One might think with hotly contested presidential primary battles in both parties, and with the Arkansas primary election just about two weeks away on March 1, Arkansas TV viewers would be awash in political ads for the various candidates.
Not so far.
Arkansas viewers have not seen any such ads on local broadcast stations in Little Rock, the state’s largest TV market. Arkansas voters will take part in what is now called the SEC Primary, where voters here will cast ballots the same day as voters in Alabama, Georgia, Tennessee, Texas, North Carolina and Virginia.
Not only have Arkansas viewers not seen any ads, so far, none are even scheduled. A check of the databases for TV stations required by the Federal Communications Commission, showed not a single ad has been purchased by any presidential candidate committee in advance of the Arkansas primary so far — nor have any political action committee or “independent expenditure” ads been purchased. (The check was completed Friday, Feb. 12.)
Observers say they don’t expect to see much advertising interest in Arkansas until after the South Carolina primary, which is the first Southern primary. Republicans will vote Feb. 20 in the Palmetto State, and Democrats on Feb. 27.
“Inquiries are just starting to pick up,” Mark Rose, general manager of KATV in Little Rock, told AMP last Friday. He also confirmed there have been no presidential primary advertising buys yet.
“If we see it, I imagine it will start the day after the South Carolina primaries,” he continued.
Rose said there have been market rumors of the Clinton campaign getting ready to advertise in Little Rock, but no confirmation. He said most of the inquiries have been in the form of “undisclosed requests,” which is code for information gathering on behalf of a PAC, or “independent expenditure” committees.
Rose said he’s not surprised by the lack of political advertising so far.
“We budgeted very conservatively,” he said. Rose says the market did not see much in the way of presidential primary advertising in 2012, when a long list of GOP hopefuls vied for the chance to face incumbent President Barack Obama. Many of those candidates had dropped out by the time Arkansas voters went to the polls in May.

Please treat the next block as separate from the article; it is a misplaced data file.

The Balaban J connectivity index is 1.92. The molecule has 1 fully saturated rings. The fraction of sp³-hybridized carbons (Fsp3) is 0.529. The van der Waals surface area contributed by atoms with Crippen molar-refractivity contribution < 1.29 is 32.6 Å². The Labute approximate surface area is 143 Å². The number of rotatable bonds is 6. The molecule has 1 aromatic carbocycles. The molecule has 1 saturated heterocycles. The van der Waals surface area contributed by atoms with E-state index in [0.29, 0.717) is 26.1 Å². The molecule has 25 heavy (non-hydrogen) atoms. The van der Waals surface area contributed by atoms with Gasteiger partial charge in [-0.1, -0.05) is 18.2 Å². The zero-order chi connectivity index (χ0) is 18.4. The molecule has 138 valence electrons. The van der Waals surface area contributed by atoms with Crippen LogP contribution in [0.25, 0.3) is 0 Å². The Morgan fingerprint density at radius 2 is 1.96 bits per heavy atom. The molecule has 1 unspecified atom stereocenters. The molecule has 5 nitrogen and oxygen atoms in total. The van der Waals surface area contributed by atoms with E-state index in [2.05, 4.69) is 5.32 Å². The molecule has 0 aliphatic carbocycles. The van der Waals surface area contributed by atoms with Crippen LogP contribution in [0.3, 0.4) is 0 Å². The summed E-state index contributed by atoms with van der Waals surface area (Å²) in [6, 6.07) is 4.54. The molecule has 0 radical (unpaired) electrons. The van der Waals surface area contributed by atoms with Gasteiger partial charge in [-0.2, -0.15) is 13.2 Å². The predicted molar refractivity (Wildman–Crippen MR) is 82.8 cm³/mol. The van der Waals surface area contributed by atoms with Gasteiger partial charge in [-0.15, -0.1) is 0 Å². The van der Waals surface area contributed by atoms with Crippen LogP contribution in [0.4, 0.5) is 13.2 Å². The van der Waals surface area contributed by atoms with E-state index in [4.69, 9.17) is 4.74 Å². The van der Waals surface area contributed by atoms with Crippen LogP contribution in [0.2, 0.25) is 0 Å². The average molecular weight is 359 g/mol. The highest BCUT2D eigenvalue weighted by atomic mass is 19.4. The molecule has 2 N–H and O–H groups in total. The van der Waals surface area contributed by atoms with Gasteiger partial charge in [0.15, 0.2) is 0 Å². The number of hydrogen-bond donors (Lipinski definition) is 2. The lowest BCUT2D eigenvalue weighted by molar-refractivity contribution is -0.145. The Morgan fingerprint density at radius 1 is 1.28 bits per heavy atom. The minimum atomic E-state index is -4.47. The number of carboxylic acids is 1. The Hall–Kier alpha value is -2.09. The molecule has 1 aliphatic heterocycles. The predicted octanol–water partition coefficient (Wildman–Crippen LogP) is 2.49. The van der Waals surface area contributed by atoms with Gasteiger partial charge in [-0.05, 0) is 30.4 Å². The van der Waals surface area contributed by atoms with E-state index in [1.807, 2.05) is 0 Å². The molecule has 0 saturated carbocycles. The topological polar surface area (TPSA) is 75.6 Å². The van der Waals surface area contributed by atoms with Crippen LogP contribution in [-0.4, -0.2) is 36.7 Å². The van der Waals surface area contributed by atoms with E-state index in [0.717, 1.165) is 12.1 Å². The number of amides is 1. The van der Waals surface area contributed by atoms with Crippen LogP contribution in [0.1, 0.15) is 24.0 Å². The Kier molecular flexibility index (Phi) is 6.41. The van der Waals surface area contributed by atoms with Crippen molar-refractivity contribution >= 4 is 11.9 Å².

On the Democratic side, Vince Insalaco, chairman of the Democratic Party of Arkansas, said he’s not surprised by the lack of advertising.
“Hillary Clinton has the hometown advantage here in Arkansas,” he said.
Insalaco theorizes that advantage could be worth as much as 10-15 points alone in the Arkansas Democratic Primary.
“If I were running the Sanders campaign, I’d use my resources in states other than Arkansas,” he added.
On the Republican side, one campaign strategist said, “It’s all about South Carolina right now.”
Terry Benham, a partner with Arkansas based Impact Management Group, is not personally working on a presidential campaign this season, but has in the past. He said for some GOP candidates “it’s possible that if it doesn’t go well in South Carolina, there is no Arkansas.”
Another political strategist who did not want to be identified by name echoed that sentiment, saying the lack of a strong showing in the South Carolina Primary could cause a candidate to drop out. He explained a low showing would reflect in both future polling and the ability to raise money. In addition, the voter support from any candidate who drops out will likely go to one of the remaining hopefuls.
Arkansas is not alone when it comes to a lack of presidential primary advertising. A check of the FCC database for some of the television stations in other SEC Primary states showed the same. Leading stations in Dallas, Atlanta and Nashville also show no advertising buys for any presidential candidates as of Friday.
The only political advertising found in those markets was for “Right to Rise,” a PAC which describes itself as being supportive of former Florida Gov. Jeb Bush. So far, those ads have not been purchased in Little Rock.
Regardless, any primary advertising in Arkansas will be short term, and likely not until after the voters in South Carolina have had their say.